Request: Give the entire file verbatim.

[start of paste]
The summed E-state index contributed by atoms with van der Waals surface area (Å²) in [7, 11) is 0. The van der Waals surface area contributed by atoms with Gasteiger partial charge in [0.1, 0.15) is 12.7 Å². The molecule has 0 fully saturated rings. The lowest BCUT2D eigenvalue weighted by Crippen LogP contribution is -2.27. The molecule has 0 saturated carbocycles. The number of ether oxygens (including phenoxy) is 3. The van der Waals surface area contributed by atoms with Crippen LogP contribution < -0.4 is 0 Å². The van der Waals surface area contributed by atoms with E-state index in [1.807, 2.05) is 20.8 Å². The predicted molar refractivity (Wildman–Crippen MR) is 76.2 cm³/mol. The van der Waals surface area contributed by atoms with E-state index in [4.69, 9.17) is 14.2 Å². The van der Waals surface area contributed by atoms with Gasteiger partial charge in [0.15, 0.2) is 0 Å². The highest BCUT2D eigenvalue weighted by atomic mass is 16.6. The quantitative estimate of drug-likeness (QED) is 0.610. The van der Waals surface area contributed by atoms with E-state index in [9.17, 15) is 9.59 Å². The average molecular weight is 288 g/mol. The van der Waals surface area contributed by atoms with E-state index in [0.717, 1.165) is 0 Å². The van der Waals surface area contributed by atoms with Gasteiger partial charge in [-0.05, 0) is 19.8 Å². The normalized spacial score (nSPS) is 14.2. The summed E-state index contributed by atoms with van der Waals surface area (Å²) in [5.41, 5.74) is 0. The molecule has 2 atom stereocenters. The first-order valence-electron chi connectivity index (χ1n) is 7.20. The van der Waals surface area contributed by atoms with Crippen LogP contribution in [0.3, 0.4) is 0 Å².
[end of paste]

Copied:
The summed E-state index contributed by atoms with van der Waals surface area (Å²) in [7, 11) is 0. The van der Waals surface area contributed by atoms with Gasteiger partial charge in [0.1, 0.15) is 12.7 Å². The molecule has 0 fully saturated rings. The lowest BCUT2D eigenvalue weighted by Crippen LogP contribution is -2.27. The molecule has 0 saturated carbocycles. The number of ether oxygens (including phenoxy) is 3. The van der Waals surface area contributed by atoms with Crippen LogP contribution < -0.4 is 0 Å². The van der Waals surface area contributed by atoms with E-state index in [1.807, 2.05) is 20.8 Å². The predicted molar refractivity (Wildman–Crippen MR) is 76.2 cm³/mol. The van der Waals surface area contributed by atoms with E-state index in [4.69, 9.17) is 14.2 Å². The van der Waals surface area contributed by atoms with Gasteiger partial charge in [0.15, 0.2) is 0 Å². The highest BCUT2D eigenvalue weighted by atomic mass is 16.6. The quantitative estimate of drug-likeness (QED) is 0.610. The van der Waals surface area contributed by atoms with E-state index in [9.17, 15) is 9.59 Å². The average molecular weight is 288 g/mol. The van der Waals surface area contributed by atoms with E-state index in [0.717, 1.165) is 0 Å². The van der Waals surface area contributed by atoms with Gasteiger partial charge in [-0.05, 0) is 19.8 Å². The normalized spacial score (nSPS) is 14.2. The summed E-state index contributed by atoms with van der Waals surface area (Å²) in [5.41, 5.74) is 0. The molecule has 2 atom stereocenters. The first-order valence-electron chi connectivity index (χ1n) is 7.20. The van der Waals surface area contributed by atoms with Crippen LogP contribution in [0.3, 0.4) is 0 Å².